“Thirdly, the conference was televised and all nominations thus unfolded in full view of the general public. And fourthly, the voting and vote counting were done manually, not electronically, and every step of the way was open to full scrutiny to observers from the national monitoring team mentioned above and all ANC regions had comrades observing the voting and counting processes.”

It added: “As such, any possibility of manipulation of the election outcome could only be a figment of imagination. Any suggestions about rigging are mischievous and libellous. The ANC has gone into great lengths to ensure transparency of the voting process and the integrity of the results.”

It is understandable that some participants might be aggrieved by the results but that is a feature of democracy. The KZN ANC urges unity amongst all its cadres and pledges to maintain the level of internal democracy for which the organisation is widely known in the country.

Provincial secretary Super Zuma said it was understandable that some participants may be aggrieved by the results but that said that was a feature of democracy.

“The KZN ANC urges unity amongst all its cadres and pledges to maintain the level of internal democracy for which the organisation is widely known in the country.”

VIDEO: Protesters close N2 near Mtuba last night
Zululand Observer 16 November 2015

Reports from the KwaMsane area say the N2 is open this morning.

WARNING: Protesters close N2 near Mtuba PROTESTERS blocked the N2 at the KwaMsane turnoff, just before Mtubatuba with burning tyres last night.

According to reports it was a service delivery protest and the mob started rioting at about midnight.

Police were re-routing traffic through the township of KwaMsane.

Motorists were urged to avoid the area or turnoff at the Umfolozi village turnoff and drive over the low level bridge on the dirt road leading to the sugar mill into Mtuba.

Demonstrations at Phola
Witbank News 16 November 2015

There was a protest in the early hours of the morning in Phola.

There was a protest in the early hours of the morning in Phola.

It was not clear as to what the community members were complaining about. The protest was on Tuesday, November 10. Emalahleni municipal manager Mr Theo Van Vuuren in his Face book page warned the people about the protest. He said:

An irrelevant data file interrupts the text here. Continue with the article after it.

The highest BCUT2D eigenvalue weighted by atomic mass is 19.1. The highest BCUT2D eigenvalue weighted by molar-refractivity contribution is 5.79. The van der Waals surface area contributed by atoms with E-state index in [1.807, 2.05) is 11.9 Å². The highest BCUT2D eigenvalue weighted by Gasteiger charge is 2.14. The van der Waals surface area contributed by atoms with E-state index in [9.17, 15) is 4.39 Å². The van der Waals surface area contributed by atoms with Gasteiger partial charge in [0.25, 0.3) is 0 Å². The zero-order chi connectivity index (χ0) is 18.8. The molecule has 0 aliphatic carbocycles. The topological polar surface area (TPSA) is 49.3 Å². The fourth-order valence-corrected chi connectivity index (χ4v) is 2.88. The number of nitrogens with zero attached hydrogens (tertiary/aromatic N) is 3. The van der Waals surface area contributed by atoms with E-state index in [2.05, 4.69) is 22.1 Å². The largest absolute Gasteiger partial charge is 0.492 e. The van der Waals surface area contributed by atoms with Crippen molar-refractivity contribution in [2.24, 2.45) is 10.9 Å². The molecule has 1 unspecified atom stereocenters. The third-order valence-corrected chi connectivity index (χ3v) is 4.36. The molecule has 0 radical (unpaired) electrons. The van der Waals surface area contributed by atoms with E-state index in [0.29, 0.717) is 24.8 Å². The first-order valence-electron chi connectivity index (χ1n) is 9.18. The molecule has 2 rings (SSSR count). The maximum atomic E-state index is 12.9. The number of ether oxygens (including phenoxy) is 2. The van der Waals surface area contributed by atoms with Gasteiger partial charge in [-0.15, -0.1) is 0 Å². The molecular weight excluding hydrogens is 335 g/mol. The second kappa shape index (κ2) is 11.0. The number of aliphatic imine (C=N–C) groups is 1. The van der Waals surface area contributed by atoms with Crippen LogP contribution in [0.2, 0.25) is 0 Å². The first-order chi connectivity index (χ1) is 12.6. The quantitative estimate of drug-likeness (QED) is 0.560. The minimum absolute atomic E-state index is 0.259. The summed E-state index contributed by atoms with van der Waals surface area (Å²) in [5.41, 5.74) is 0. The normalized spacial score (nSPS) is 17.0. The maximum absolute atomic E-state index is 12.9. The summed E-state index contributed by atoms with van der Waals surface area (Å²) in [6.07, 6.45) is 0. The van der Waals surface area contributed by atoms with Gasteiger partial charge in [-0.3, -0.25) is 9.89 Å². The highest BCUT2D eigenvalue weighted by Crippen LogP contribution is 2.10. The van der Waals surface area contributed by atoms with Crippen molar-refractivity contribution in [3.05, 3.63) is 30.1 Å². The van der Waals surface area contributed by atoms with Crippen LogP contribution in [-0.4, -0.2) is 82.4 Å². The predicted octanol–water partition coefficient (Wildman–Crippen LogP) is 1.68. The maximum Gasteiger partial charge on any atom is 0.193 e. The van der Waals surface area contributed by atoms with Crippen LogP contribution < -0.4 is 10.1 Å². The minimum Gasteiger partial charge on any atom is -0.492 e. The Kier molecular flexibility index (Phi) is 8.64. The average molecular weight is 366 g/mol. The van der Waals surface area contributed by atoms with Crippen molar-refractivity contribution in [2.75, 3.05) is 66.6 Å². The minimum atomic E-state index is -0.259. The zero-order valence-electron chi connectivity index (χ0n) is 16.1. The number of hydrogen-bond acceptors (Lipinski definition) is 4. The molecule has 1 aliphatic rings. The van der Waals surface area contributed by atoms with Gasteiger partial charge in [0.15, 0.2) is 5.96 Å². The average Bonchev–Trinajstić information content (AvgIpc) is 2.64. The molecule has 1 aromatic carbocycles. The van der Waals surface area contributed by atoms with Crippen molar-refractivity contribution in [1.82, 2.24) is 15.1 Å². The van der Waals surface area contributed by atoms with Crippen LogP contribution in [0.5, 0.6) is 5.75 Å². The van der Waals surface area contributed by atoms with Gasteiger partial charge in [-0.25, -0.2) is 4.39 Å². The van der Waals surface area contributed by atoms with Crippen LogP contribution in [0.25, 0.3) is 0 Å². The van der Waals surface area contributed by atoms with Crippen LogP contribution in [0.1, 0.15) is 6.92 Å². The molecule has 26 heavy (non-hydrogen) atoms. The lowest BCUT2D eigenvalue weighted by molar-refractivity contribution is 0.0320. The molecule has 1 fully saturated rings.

“Warning please note there is currently a strike in Phola, the cause for the protest is still unknown. Updates will be placed as feedback is received.”

Burned tyres and debris found at the entrance of Phola on Tuesday, November 10 in the morning.

Another information was received saying that the people were currently damaging property and cars.

At first it was thought the strike had to do with an false information about hiring at Kusile Power Station.

Burned tyres near the entrance of Phola in Ogies. Community members demonstrated in the early hours of the morning of Tuesday, November 10.

“Eskom Kusile Power Station Project has been made aware that there is a group of people in the Bronkostspruit area who is announcing to the public that Kusile will be recruiting tomorrow. Please note that this information is false. There is no such thing. Please refrain from making your way to Kusile. There are no jobs,” reads the statement.

Burned tyres on one of the main roads in Phola after demonstrations by some community members.

Police vans were found parked at the entrance of Phola and the situation was back to normal. Police found at the scene confirmed that there has been some demonstrations but they managed to calm the situation. No information was received from Ogies Police station.

The Struggle Continues: A Road Blockade, Two Comrades Shot
Abahlali baseMjondolo Press Statement 3 November 2015

The struggle continues after our successful celebration of our ten year anniversary at the Curries Fountain stadium.

Road Blockade in Sisonke Village

Yesterday the Sisonke Village Abahlali branch (Lamontville) took to the street and blockaded the road after a long wait for a ward councillor to respond to their demand. The community of Sisonke have been in the area for fives years without water, electricity and toilets. Instead they have faced constant illegal and violent evictions. The local leadership of AbM have tried to have meetings with the ward councillor and wrote letters to her but she never responded.